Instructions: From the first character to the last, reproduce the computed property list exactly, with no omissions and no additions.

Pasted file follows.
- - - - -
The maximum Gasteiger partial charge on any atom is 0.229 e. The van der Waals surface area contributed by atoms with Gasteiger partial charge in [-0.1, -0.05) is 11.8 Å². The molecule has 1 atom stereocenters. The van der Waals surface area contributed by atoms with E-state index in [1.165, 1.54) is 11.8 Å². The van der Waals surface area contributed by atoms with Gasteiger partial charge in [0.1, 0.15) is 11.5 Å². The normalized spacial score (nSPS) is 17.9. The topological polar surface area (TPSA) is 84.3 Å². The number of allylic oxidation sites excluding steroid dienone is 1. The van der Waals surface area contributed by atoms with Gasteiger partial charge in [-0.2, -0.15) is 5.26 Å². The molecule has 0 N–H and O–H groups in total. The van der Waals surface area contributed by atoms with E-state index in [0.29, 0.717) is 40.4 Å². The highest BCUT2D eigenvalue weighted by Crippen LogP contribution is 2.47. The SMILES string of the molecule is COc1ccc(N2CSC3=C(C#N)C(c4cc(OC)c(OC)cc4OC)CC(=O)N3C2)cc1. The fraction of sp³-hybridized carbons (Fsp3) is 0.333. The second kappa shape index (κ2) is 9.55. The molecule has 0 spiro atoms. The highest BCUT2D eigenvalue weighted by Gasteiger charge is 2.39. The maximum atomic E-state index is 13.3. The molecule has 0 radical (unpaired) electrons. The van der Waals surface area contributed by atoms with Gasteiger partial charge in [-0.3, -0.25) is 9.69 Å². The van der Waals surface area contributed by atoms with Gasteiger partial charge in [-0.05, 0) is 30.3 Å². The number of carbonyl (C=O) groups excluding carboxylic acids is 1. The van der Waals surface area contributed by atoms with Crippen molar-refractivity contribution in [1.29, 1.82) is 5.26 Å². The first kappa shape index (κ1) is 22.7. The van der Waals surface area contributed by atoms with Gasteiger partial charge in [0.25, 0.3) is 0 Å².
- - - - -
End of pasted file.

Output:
The maximum Gasteiger partial charge on any atom is 0.229 e. The van der Waals surface area contributed by atoms with Gasteiger partial charge in [-0.1, -0.05) is 11.8 Å². The molecule has 1 atom stereocenters. The van der Waals surface area contributed by atoms with E-state index in [1.165, 1.54) is 11.8 Å². The van der Waals surface area contributed by atoms with Gasteiger partial charge in [0.1, 0.15) is 11.5 Å². The normalized spacial score (nSPS) is 17.9. The topological polar surface area (TPSA) is 84.3 Å². The number of allylic oxidation sites excluding steroid dienone is 1. The van der Waals surface area contributed by atoms with Gasteiger partial charge in [-0.2, -0.15) is 5.26 Å². The molecule has 0 N–H and O–H groups in total. The van der Waals surface area contributed by atoms with E-state index in [0.29, 0.717) is 40.4 Å². The highest BCUT2D eigenvalue weighted by Crippen LogP contribution is 2.47. The SMILES string of the molecule is COc1ccc(N2CSC3=C(C#N)C(c4cc(OC)c(OC)cc4OC)CC(=O)N3C2)cc1. The fraction of sp³-hybridized carbons (Fsp3) is 0.333. The second kappa shape index (κ2) is 9.55. The molecule has 0 spiro atoms. The highest BCUT2D eigenvalue weighted by Gasteiger charge is 2.39. The maximum atomic E-state index is 13.3. The molecule has 0 radical (unpaired) electrons. The van der Waals surface area contributed by atoms with Gasteiger partial charge in [-0.3, -0.25) is 9.69 Å². The van der Waals surface area contributed by atoms with Gasteiger partial charge in [-0.05, 0) is 30.3 Å². The number of carbonyl (C=O) groups excluding carboxylic acids is 1. The van der Waals surface area contributed by atoms with Crippen molar-refractivity contribution in [1.29, 1.82) is 5.26 Å². The first kappa shape index (κ1) is 22.7. The van der Waals surface area contributed by atoms with Gasteiger partial charge in [0.25, 0.3) is 0 Å².